The Lawletter Vol 40 No 1
The federal Truth in Lending Act ("TILA"), 15 U.S.C. §§ 1601–1677, was enacted to ensure "a meaningful disclosure of credit terms" to give consumers the opportunity to make informed credit decisions. Id. § 1601(a). In relevant part, TILA grants consumers a right to rescission, no questions asked, under certain circumstances. See id. § 1635(a); 12 C.F.R. § 226.15(a)(3). Once a consumer validly exercises the right to rescind, the entire transaction is voided without any liability or encumbrances. See 15 U.S.C. § 1635(b); 12 C.F.R. § 226.15(d)(1).
To effectively rescind, however, consumers must timely do so. Specifically, consumers must notify the lender prior to the later of "midnight of the third business day following the consummation of the transaction or the delivery of the [requisite disclosures under the Act]." 15 U.S.C. § 1635(a). Although the second alternative seems open-ended, the Act further states that in no event shall the right of rescission extend beyond "three years after the date of consummation of the transaction or upon the sale of the property, whichever comes first." Id. § 1635(f). But what exactly must be exercised no later than three years after the transaction—the notice of intent to rescind, or the lawsuit seeking rescission? Abrogating the law of the Eighth Circuit Court of Appeals and applying the plain language of TILA, the U.S. Supreme Court held that it was the former. See Jesinoski v. Countrywide Home Loans, Inc., 135 S. Ct. 790 (2015), rev'g 729 F.3d 1092 (8th Cir. 2013).
In Jesinoski, the borrowers refinanced their mortgage in February 2007, and in February 2010 (three years after the refinance), they mailed the lender a letter purporting to rescind the loan. The lender refused to recognize the rescission, and the borrowers filed suit in February 2011 (four years after the refinance). Although the parties did not dispute that the borrowers' notice was timely, the parties' dispute hinged on whether the lawsuit was timely. Agreeing with the lender, the trial court held, and the Eighth Circuit affirmed, that unless a borrower has filed a suit for rescission within three years of the consummation of the transaction, then § 1635(f) will preclude the borrower's right to rescission under TILA. See Civ. No. 11-474 (DWF/FLN), 2012 WL 1365751 (D. Minn. Apr. 19, 2012), aff'd, 729 F.3d 1092 (following Keiran v. Home Capital, Inc., 720 F.3d 721, 727-28 (8th Cir. 2013)).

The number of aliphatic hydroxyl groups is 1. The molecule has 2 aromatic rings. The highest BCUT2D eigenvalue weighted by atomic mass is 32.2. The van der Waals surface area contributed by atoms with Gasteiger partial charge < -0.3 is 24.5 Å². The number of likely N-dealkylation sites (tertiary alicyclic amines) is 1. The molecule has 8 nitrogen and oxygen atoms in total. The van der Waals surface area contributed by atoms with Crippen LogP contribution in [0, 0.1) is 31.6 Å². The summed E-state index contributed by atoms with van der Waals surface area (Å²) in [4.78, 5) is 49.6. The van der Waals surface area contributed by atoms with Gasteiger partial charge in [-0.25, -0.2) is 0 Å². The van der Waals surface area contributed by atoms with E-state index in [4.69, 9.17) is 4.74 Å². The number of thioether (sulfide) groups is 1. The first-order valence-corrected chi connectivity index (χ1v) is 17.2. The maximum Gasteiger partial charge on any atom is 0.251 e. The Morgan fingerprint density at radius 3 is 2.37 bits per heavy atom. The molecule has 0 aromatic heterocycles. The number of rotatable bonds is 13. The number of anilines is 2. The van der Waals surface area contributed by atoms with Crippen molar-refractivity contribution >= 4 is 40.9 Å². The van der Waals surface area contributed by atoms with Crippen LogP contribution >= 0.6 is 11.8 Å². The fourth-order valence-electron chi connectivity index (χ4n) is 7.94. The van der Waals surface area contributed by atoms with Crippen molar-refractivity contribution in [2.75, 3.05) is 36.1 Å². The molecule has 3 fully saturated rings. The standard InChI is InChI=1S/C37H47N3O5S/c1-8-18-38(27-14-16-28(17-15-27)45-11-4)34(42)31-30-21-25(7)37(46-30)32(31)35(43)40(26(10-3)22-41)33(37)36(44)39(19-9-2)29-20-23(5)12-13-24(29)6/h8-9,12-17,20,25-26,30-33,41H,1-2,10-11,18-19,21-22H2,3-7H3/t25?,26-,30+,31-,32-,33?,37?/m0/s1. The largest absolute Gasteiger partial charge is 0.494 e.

The Supreme Court granted certiorari in the matter, and Justice Scalia authored the Court's unanimous decision. In relevant part, TILA states in plain and unambiguous terms that a borrower "shall have the right to rescind . . . by notifying the creditor . . . of his intention to do so," id. at 792 (Court's emphasis) (quoting 15 U.S.C. § 1635(a)), but it "does not also require him to sue within three years," id. Although § 1635(f) states "when the right to rescind must be exercised, it says nothing about how that right is exercised." Id. at 793 (Court's emphasis). "To the extent § 1635(b) alters the traditional process for unwinding such a unilaterally rescinded transaction, this is simply a case in which statutory law modifies common-law practice." Id. Simply stated, then, only the written notice of intent to rescind, rather than a lawsuit seeking rescission, must be made within the three-year period for exercising that right under TILA. Therefore, the Supreme Court reversed the decision below and remanded the case for further proceedings.